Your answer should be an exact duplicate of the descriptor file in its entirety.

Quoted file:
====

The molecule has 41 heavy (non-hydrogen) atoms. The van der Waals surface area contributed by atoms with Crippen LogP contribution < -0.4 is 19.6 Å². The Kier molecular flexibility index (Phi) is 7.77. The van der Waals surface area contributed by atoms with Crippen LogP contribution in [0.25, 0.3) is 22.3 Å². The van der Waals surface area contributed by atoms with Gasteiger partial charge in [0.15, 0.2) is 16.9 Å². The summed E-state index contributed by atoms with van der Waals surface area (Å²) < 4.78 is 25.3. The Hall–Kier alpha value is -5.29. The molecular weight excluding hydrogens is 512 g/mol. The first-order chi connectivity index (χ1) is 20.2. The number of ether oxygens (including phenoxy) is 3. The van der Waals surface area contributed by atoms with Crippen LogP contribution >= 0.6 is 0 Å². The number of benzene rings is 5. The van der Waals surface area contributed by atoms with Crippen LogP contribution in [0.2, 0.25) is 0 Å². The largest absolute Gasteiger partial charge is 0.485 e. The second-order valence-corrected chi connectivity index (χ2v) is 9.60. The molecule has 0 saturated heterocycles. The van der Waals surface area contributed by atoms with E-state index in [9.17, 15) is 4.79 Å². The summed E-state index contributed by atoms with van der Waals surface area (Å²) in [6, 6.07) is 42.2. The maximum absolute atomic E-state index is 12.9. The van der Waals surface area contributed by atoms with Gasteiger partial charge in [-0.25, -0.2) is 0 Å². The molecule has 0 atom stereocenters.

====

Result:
The molecule has 41 heavy (non-hydrogen) atoms. The van der Waals surface area contributed by atoms with Crippen LogP contribution < -0.4 is 19.6 Å². The Kier molecular flexibility index (Phi) is 7.77. The van der Waals surface area contributed by atoms with Crippen LogP contribution in [0.25, 0.3) is 22.3 Å². The van der Waals surface area contributed by atoms with Gasteiger partial charge in [0.15, 0.2) is 16.9 Å². The summed E-state index contributed by atoms with van der Waals surface area (Å²) < 4.78 is 25.3. The Hall–Kier alpha value is -5.29. The molecular weight excluding hydrogens is 512 g/mol. The first-order chi connectivity index (χ1) is 20.2. The number of ether oxygens (including phenoxy) is 3. The van der Waals surface area contributed by atoms with Crippen LogP contribution >= 0.6 is 0 Å². The number of benzene rings is 5. The van der Waals surface area contributed by atoms with Crippen LogP contribution in [0.2, 0.25) is 0 Å². The largest absolute Gasteiger partial charge is 0.485 e. The second-order valence-corrected chi connectivity index (χ2v) is 9.60. The molecule has 0 saturated heterocycles. The van der Waals surface area contributed by atoms with E-state index in [9.17, 15) is 4.79 Å². The summed E-state index contributed by atoms with van der Waals surface area (Å²) in [6, 6.07) is 42.2. The maximum absolute atomic E-state index is 12.9. The van der Waals surface area contributed by atoms with Gasteiger partial charge in [-0.25, -0.2) is 0 Å². The molecule has 0 atom stereocenters.